Thursday, 29 January 2015

BBC Singers

Today, accompanied by the Kings Copse choir, Year Six had the amazing opportunity of singing 'Zadok the Priest' with the BBC Singers. It was an absolutely fantastic afternoon where we all learnt from the best about how to perform the song. The children were thoroughly inspired and it was a delight to see their faces as they watched the professional chamber choir perform. Goosebumps all round! 

You can watch the 'Ten Pieces' video of the music here!

Here are the lyrics if you would like to sing along...

Zadok the priest
And Nathan the prophet
Anointed Solomon king
And all the people
Rejoiced, rejoiced, rejoiced
and said,
Long live the king
God save the kingLong live the king
May the king live
May the king live forever
forever, forever,
Amen, amen, alleluia, alleluia, amen, amen
Alleluia, alleluia, amen, amen, amen
Amen, amen, alleluia, alleluia, alleluia, amen.

Tuesday, 27 January 2015

Spelling Games!

We've set ourselves a class target in Year 4 - to improve our spelling skills!

As part of learning our spellings thoroughly, we devised our own spelling games to help learn the words for the 'ay' sound. Sometimes it might have an ey, an eigh, an ai.... or even a split a_e!

We were really impressed with the vast array of different games that were made and it reminded us that there are lots of different and fun ways to learn spellings.

Sunday, 25 January 2015

A Social Experiment...

We have been looking at powerful speeches which changed the world. After watching Martin Luther King's 'I have a dream' speech, we discussed what life must have been like for different races during that time. 

We could appreciate it must have been incredibly difficult, but to give us a better understanding of what it would have felt like, Miss Halton set up a social experiment.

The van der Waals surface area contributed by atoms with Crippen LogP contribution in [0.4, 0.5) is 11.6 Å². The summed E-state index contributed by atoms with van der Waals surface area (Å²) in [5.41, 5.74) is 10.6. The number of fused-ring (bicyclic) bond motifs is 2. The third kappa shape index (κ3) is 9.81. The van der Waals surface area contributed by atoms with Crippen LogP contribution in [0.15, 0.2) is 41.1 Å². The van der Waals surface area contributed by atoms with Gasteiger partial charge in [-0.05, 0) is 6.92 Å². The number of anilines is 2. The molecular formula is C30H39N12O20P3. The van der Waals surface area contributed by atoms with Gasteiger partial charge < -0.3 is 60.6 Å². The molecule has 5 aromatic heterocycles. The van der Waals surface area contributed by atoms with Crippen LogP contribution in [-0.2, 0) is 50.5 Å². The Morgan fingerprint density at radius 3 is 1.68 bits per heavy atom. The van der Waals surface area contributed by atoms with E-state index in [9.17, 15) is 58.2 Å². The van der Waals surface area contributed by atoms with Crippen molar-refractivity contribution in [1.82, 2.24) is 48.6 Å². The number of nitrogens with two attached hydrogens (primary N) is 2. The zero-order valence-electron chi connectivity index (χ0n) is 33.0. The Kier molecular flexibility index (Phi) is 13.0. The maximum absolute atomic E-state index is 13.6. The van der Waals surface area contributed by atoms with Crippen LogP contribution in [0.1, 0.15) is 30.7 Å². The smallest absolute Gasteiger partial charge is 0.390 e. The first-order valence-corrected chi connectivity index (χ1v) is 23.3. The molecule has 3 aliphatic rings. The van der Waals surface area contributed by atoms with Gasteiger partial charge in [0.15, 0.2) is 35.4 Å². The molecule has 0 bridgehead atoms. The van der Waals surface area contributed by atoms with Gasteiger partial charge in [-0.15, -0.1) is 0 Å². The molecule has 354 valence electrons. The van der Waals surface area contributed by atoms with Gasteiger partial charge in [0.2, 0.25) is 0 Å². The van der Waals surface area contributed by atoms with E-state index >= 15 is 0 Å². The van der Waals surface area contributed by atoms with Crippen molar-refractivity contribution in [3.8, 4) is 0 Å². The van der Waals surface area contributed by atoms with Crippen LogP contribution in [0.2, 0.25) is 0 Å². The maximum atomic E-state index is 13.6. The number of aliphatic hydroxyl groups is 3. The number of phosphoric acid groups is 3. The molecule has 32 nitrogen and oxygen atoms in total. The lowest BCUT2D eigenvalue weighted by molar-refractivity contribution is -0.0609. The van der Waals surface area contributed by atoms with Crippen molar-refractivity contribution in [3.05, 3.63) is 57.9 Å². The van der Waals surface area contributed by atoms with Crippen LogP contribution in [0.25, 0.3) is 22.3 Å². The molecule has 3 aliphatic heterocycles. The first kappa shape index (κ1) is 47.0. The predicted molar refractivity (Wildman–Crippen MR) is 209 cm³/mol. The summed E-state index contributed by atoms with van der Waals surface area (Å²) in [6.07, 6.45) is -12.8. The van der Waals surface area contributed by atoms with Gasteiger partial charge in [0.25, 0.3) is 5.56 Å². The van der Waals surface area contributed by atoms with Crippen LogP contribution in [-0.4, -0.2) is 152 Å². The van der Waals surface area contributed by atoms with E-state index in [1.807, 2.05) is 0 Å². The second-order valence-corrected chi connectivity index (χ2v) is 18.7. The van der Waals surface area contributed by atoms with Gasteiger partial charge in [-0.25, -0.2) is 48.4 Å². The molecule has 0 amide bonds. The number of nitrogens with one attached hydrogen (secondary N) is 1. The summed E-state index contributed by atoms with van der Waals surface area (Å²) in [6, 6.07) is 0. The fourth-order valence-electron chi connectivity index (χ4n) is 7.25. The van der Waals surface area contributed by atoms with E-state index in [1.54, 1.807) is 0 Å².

Year 6 were asked to stand. One by one, Miss Halton looked into pairs of eyes and either gave us a sticker with a X on it or asked us to sit down. All children branded with a X were then asked to stack their chairs and sit on the floor.

Throughout the day, the discrimination based on eye colour continued! Non-crosses were allowed to sit on benches in assembly, eat their lunch in the classroom, write in pen and play wherever they liked. Our 'crosses' had a very different experience. They sat on the floor during assembly, lined up last, wrote in pencil, and were restricted to the bottom playground at break. At first, we all thought it was quite funny, but as the day went on, we really began to understand the unfairness of being judged on our appearance alone.

Peace at last! Once our stickers were removed, we were very relieved! There were lots of smiles as crosses and non-crosses were reunited at last. After a day full of lots of ups and downs, we discussed how different people felt.

"I felt awkward being a non-cross, because I saw how unfairly the crosses were being treated."

"I liked it at first, but then I saw how annoyed the crosses were getting and I felt sorry for them."

"I thought it was incredibly unfair! I couldn't understand why I was being treated differently to others just based on my eye-colour."

"I can really understand how awful it must have felt to be treated so unfairly. It definitely isn't a good feeling!"

We learnt an important lesson about social and racial equality, and it isn't one we are going to forget quickly!

If you are interested in where we got the inspiration for this experiment, you can watch the original here: 
Jane Elliot carried out a similar experiment with children in an American school over 40 years ago. It is quite old-fashioned, but parents and children might find it interesting!